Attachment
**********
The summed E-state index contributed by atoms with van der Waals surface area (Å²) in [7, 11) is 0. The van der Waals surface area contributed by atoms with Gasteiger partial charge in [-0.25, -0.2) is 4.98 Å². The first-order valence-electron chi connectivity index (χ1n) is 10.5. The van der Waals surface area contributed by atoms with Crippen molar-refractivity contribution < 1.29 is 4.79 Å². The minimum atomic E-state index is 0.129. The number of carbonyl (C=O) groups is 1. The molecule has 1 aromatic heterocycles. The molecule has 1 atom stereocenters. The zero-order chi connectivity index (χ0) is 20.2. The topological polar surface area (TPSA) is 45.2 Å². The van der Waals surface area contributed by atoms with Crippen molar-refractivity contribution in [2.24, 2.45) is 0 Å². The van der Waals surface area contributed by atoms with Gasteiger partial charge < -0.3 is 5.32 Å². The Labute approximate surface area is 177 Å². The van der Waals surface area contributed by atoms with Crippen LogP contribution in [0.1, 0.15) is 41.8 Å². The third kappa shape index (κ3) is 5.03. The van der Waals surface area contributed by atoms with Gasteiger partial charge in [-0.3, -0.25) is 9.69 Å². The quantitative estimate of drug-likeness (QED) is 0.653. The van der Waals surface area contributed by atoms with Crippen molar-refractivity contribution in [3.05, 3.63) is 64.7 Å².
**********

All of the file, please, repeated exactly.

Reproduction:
The summed E-state index contributed by atoms with van der Waals surface area (Å²) in [7, 11) is 0. The van der Waals surface area contributed by atoms with Gasteiger partial charge in [-0.25, -0.2) is 4.98 Å². The first-order valence-electron chi connectivity index (χ1n) is 10.5. The van der Waals surface area contributed by atoms with Crippen molar-refractivity contribution < 1.29 is 4.79 Å². The minimum atomic E-state index is 0.129. The number of carbonyl (C=O) groups is 1. The molecule has 1 aromatic heterocycles. The molecule has 1 atom stereocenters. The zero-order chi connectivity index (χ0) is 20.2. The topological polar surface area (TPSA) is 45.2 Å². The van der Waals surface area contributed by atoms with Crippen molar-refractivity contribution in [2.24, 2.45) is 0 Å². The van der Waals surface area contributed by atoms with Gasteiger partial charge < -0.3 is 5.32 Å². The Labute approximate surface area is 177 Å². The van der Waals surface area contributed by atoms with Crippen LogP contribution in [0.1, 0.15) is 41.8 Å². The third kappa shape index (κ3) is 5.03. The van der Waals surface area contributed by atoms with Gasteiger partial charge in [-0.3, -0.25) is 9.69 Å². The quantitative estimate of drug-likeness (QED) is 0.653. The van der Waals surface area contributed by atoms with Crippen molar-refractivity contribution in [3.05, 3.63) is 64.7 Å².